"End law on occupation, don't offer Monaco" - a comment from Abkhazia
Abkhazian reaction to comments by Georgian PM
What do people in Abkhazia think about the proposal to become the “Monaco of Georgia”? On December 28, Prime Minister of Georgia Irakli Garibashvili made this comment. “If our country is unified, we can invest about $10 billion in Abkhazia and Samachablo [South Ossetia] in the first three years,” Garibashvili said, presenting the government’s annual report to parliament.
“We want to heal the wounds from so many wars,” he said.
From time to time the leaders of Georgia try to lure the Abkhazians, promising them a comfortable life in the future Caucasian Switzerland. “You will ride upon waves of milk and honey,” Gamsakhurdia, Shevardnadze, Saakashvili have all said in turn.
However, Switzerland has not yet been built in Georgia itself.
The Abkhazians themselves dreamed of building their own Switzerland, which, as you know, also remained only a wish.
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And now the Prime Minister of Georgia, Irakli Garibashvili, has decided to interest the Abkhazians in another castle in the air. Now he says Abkhazia can be Monaco, and promises to rebuild its capital Sukhum in Monte Carlo.
This geographic rebranding is a very sensible psychological choice on Garibashvili’s part. There are two components here.
First, Abkhazians can do nothing.
“You, Abkhazians, don’t need to produce chocolate, don’t bother with making cheese, or set up the production of expensive watches. You don’t have to do anything at all – the money will come to you. You just put your signature here below, and we will immediately roll out 10 billion dollars. And this is only the first tranche.”
The second distinguishing point is that the Georgian Prime Minister never threatened Abkhazia — unlike his predecessors, whom the Abkhaz perceive only as ghouls. And, apparently, that is why Garibashvili’s idea was not taken with rancor, but simply as not serious.
Why is Tbilisi trying to sell this fantasy just now?
Russia has become bogged down on the Ukrainian front, giving the West a reason to draw up far-reaching plans for its containment and even dismemberment.
It is difficult for Moscow right now, although, perhaps, everything is not as catastrophic as some experts assess its situation. Russian forces are very limited. And this is noticeable in the South Caucasus, where Nagorno-Karabakh, together with Armenia, is slipping away from under its feet.
But the “Karabakh case” is noticeably different from the Abkhaz one.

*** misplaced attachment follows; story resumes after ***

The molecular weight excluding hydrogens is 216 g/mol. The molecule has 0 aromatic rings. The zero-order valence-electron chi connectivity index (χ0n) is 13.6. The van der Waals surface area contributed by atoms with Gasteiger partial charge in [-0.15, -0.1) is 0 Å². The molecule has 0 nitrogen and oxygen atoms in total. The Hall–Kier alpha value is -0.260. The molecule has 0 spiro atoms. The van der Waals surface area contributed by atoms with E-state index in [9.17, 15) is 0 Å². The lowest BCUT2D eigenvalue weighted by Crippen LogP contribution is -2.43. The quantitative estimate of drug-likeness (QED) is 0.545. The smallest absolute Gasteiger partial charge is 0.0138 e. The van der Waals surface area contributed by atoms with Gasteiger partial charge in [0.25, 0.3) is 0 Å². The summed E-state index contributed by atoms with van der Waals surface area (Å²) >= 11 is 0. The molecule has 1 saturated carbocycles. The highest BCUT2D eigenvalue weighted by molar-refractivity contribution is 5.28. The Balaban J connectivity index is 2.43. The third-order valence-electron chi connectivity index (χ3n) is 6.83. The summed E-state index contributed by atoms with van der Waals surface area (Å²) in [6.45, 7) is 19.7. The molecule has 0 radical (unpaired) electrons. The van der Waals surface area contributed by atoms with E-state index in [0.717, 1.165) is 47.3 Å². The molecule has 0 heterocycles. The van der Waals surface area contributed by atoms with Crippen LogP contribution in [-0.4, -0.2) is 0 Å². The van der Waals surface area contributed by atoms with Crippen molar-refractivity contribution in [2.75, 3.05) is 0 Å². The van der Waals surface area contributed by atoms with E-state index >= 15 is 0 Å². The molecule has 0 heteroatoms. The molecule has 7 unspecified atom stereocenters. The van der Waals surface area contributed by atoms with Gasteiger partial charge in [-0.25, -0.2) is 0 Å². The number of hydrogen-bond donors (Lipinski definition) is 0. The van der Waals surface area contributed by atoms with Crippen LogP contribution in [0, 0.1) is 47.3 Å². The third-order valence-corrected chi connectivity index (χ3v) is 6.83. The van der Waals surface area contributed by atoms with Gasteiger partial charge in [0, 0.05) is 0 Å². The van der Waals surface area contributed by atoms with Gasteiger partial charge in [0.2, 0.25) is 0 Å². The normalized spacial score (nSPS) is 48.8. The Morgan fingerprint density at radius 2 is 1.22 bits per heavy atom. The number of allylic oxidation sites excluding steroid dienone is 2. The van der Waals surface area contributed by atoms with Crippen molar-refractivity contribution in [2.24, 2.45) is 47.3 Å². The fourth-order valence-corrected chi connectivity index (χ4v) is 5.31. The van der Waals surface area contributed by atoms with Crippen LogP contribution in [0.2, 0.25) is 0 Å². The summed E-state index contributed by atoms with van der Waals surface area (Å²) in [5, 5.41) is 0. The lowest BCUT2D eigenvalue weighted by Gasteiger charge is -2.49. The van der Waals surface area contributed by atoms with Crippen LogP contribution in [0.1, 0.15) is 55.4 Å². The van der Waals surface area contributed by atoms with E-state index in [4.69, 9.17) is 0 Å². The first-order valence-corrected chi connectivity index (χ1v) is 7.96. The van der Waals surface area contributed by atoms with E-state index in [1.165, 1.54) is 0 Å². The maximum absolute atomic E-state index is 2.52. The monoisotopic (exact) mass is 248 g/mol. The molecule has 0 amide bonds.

At least in the first case we are talking about a conflict between two countries with which Russia has very even relations. And if it weren’t for the Turkish factor, one could call it an “internal cabal” in the zone of Russian interests.
In the case of the Georgian-Abkhazian conflict, it is all too obvious for Moscow whom to support here. Abkhazia, because it is the most loyal post-Soviet region for Moscow.
And unlike Karabakh and Armenia, Russia is right next door, a step away from the Sochi residence “Bocharov Ruchey” of President Vladimir Putin.
However, even if Russia had no time for Abkhazia at all now, Georgia would still think about whether to unleash a “second front” or not.
In 1992, when the leaders of the State Council of Georgia at a closed meeting decided the issue of bringing troops into Abkhazia, the only one who spoke out against it was the former thief in law Jaba Ioseliani.
The territory of Abkhazia can be captured, but the Georgians will not have enough resources to keep it by force. Garibashvili understands that even without the Russians, the Abkhazians will “give money back.” And so it is better to persuade them with an offer.
But there is one important detail in his speech. Saying Abkhazia could become Monaco, he also calls it “occupied territory”. But if it is in this status that Abkhazia is perceived in Tbilisi, why make the proposal a forced one? It is more logical to offer the “Monaco” project and 10 billion in addition to the “occupier”, that is, Moscow.
Despite the rhetoric about “occupied territory”, Irakli Garibashvili understands perfectly well that the fate of Abkhazia cannot be decided without the Abkhazians.
Before offering such fantasies, the Georgian law “On the occupied territories” that offends Abkhazians should first be repealed, then we can talk about Monaco. It is unlikely that they will agree, but still they will look at Georgia a little differently.
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Abkhazian reaction to comments by Georgian PM